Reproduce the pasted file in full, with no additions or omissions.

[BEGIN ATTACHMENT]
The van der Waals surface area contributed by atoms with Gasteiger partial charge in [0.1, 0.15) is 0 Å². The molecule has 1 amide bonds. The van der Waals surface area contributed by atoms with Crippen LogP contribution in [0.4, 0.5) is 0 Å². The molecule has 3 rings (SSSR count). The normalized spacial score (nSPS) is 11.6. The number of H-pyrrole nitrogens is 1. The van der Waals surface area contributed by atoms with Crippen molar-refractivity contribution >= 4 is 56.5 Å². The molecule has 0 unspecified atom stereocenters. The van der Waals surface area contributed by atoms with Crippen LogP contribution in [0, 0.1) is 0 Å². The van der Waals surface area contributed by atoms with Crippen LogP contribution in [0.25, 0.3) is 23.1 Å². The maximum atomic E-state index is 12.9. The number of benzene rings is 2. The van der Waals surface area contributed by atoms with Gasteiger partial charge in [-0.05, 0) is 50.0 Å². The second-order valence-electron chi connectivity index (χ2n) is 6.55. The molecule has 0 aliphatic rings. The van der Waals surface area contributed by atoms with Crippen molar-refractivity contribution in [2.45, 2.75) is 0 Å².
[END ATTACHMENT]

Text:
The van der Waals surface area contributed by atoms with Gasteiger partial charge in [0.1, 0.15) is 0 Å². The molecule has 1 amide bonds. The van der Waals surface area contributed by atoms with Crippen LogP contribution in [0.4, 0.5) is 0 Å². The molecule has 3 rings (SSSR count). The normalized spacial score (nSPS) is 11.6. The number of H-pyrrole nitrogens is 1. The van der Waals surface area contributed by atoms with Crippen molar-refractivity contribution >= 4 is 56.5 Å². The molecule has 0 unspecified atom stereocenters. The van der Waals surface area contributed by atoms with Crippen LogP contribution in [0, 0.1) is 0 Å². The van der Waals surface area contributed by atoms with Crippen LogP contribution in [0.25, 0.3) is 23.1 Å². The maximum atomic E-state index is 12.9. The number of benzene rings is 2. The van der Waals surface area contributed by atoms with Gasteiger partial charge in [-0.05, 0) is 50.0 Å². The second-order valence-electron chi connectivity index (χ2n) is 6.55. The molecule has 0 aliphatic rings. The van der Waals surface area contributed by atoms with Crippen molar-refractivity contribution in [2.45, 2.75) is 0 Å².